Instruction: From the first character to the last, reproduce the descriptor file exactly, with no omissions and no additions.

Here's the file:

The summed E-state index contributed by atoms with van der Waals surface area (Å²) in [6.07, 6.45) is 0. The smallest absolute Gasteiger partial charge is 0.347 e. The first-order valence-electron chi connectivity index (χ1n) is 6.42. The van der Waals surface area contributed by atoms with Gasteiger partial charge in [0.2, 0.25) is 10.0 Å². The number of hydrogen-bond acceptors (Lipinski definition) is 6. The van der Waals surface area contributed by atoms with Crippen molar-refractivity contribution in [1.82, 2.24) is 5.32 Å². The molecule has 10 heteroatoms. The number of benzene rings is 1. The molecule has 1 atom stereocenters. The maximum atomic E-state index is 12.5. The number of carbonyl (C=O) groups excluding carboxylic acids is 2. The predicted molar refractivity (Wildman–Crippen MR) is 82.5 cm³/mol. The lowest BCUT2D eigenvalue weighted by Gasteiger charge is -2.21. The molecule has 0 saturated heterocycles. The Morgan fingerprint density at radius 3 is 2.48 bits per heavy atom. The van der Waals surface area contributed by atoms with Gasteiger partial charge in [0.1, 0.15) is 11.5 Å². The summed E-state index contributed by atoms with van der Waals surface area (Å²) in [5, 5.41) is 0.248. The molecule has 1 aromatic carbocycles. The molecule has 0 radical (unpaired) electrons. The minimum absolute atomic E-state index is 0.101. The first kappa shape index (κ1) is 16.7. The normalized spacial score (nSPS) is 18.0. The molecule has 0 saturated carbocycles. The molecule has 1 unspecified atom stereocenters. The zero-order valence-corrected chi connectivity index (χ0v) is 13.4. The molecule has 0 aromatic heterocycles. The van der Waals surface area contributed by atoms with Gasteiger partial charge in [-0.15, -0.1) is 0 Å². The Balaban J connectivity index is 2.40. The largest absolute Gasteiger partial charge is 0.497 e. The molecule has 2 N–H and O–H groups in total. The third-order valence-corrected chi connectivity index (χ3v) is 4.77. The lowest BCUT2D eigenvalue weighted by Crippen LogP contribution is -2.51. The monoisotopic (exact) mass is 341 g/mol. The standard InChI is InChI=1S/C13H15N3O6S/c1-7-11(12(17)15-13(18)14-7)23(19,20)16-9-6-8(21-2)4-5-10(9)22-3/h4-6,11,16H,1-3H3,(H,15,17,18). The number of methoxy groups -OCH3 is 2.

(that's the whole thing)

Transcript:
The summed E-state index contributed by atoms with van der Waals surface area (Å²) in [6.07, 6.45) is 0. The smallest absolute Gasteiger partial charge is 0.347 e. The first-order valence-electron chi connectivity index (χ1n) is 6.42. The van der Waals surface area contributed by atoms with Gasteiger partial charge in [0.2, 0.25) is 10.0 Å². The number of hydrogen-bond acceptors (Lipinski definition) is 6. The van der Waals surface area contributed by atoms with Crippen molar-refractivity contribution in [1.82, 2.24) is 5.32 Å². The molecule has 10 heteroatoms. The number of benzene rings is 1. The molecule has 1 atom stereocenters. The maximum atomic E-state index is 12.5. The number of carbonyl (C=O) groups excluding carboxylic acids is 2. The predicted molar refractivity (Wildman–Crippen MR) is 82.5 cm³/mol. The lowest BCUT2D eigenvalue weighted by Gasteiger charge is -2.21. The molecule has 0 saturated heterocycles. The Morgan fingerprint density at radius 3 is 2.48 bits per heavy atom. The van der Waals surface area contributed by atoms with Gasteiger partial charge in [0.1, 0.15) is 11.5 Å². The summed E-state index contributed by atoms with van der Waals surface area (Å²) in [5, 5.41) is 0.248. The molecule has 1 aromatic carbocycles. The molecule has 0 radical (unpaired) electrons. The minimum absolute atomic E-state index is 0.101. The first kappa shape index (κ1) is 16.7. The normalized spacial score (nSPS) is 18.0. The molecule has 0 saturated carbocycles. The molecule has 1 unspecified atom stereocenters. The zero-order valence-corrected chi connectivity index (χ0v) is 13.4. The molecule has 0 aromatic heterocycles. The van der Waals surface area contributed by atoms with Gasteiger partial charge in [-0.15, -0.1) is 0 Å². The Balaban J connectivity index is 2.40. The largest absolute Gasteiger partial charge is 0.497 e. The molecule has 2 N–H and O–H groups in total. The third-order valence-corrected chi connectivity index (χ3v) is 4.77. The lowest BCUT2D eigenvalue weighted by Crippen LogP contribution is -2.51. The monoisotopic (exact) mass is 341 g/mol. The standard InChI is InChI=1S/C13H15N3O6S/c1-7-11(12(17)15-13(18)14-7)23(19,20)16-9-6-8(21-2)4-5-10(9)22-3/h4-6,11,16H,1-3H3,(H,15,17,18). The number of methoxy groups -OCH3 is 2.